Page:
Highway 14 project shifting gears

Traffic will be moved off of frontage road and back onto mainline roadway next month

By Eric Florip, Columbian Transportation & Environment Reporter



As construction crews continue to transform state Highway 14 in Camas and Washougal, drivers can soon expect to see the area from a new vantage point.

Workers plan to shift traffic back onto the mainline highway by the middle of next month, according to the Washington State Department of Transportation. That will put motorists on a new, raised roadway that passes over Union and Second streets. It will also take them off the frontage road that’s carried highway traffic through two roundabouts since early this year.

The shift won’t mean work is finished on the new highway surface. Crews under lead contractor Tapani Underground Inc. still have a large amount of asphalt to lay down, WSDOT area engineer Chris Tams said last week. Workers are racing to get as much done as they can this fall — while weather allows — but the process will continue in 2013, he said.

“We just ran out of time to get all of that paving done this year,” Tams said.

The work is part of a $50 million effort to expand Highway 14 to four lanes from the end of — but not including — the West Camas Slough Bridge to Sixth Street in Washougal. The project aims to improve safety and traffic flow in a typically crowded area.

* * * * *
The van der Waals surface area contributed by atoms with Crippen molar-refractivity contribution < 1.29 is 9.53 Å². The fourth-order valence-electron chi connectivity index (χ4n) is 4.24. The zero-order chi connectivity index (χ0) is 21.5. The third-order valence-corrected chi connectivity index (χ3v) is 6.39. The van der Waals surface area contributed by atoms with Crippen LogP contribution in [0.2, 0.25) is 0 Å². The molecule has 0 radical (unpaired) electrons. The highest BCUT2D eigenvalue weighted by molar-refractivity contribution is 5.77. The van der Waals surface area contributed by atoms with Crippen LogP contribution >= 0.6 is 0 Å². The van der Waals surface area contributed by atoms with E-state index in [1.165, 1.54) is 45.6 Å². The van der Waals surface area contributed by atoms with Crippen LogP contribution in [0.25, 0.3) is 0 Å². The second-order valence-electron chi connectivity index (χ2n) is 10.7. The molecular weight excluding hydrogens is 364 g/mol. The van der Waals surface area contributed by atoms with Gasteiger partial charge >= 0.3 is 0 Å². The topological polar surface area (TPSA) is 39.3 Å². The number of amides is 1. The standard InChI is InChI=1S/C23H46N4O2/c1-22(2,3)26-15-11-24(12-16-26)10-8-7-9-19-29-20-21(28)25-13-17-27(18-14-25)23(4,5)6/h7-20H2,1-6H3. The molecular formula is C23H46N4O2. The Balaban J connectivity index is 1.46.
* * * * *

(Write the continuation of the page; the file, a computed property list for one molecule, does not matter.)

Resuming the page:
Near the Camas-Washougal boundary, the basic foundation of the elevated highway setup is already in place. Workers last week finished building the support walls made up of some 75,000 individual blocks, Tams said — each weighing about 80 pounds, and each placed manually.

“That’s a lot of lifting,” he said.

WSDOT has used the same type of block wall in other projects, Tams said, but the scale of this project puts it in a different category.

“This one is by far the largest we’ve done in a long time,” Tams said. “There’s essentially a mile of wall on both sides of the roadway.”

Farther west, drivers on the West Camas Slough Bridge have navigated a pair of narrow lanes recently so crews have enough breathing room to work in the bridge’s median. Workers will install a median barrier to better separate vehicles traveling in opposite directions and prevent head-on collisions. At the East Camas Slough Bridge, a second span will add two extra lanes.

Dry weather should linger a while longer, and crews will take full advantage before the forecast inevitably turns wet, Tams said. Even after the traffic shift, drivers should expect to see plenty still happening at the site, said WSDOT spokeswoman Abbi Russell. The entire project is expected to wrap up next year.

“Complete to drivers and complete to us are two different things,” Russell said. “We still have some work to do.”

Eric Florip: 360-735-4541; http://twitter.com/col_enviro; eric.florip@columbian.com.

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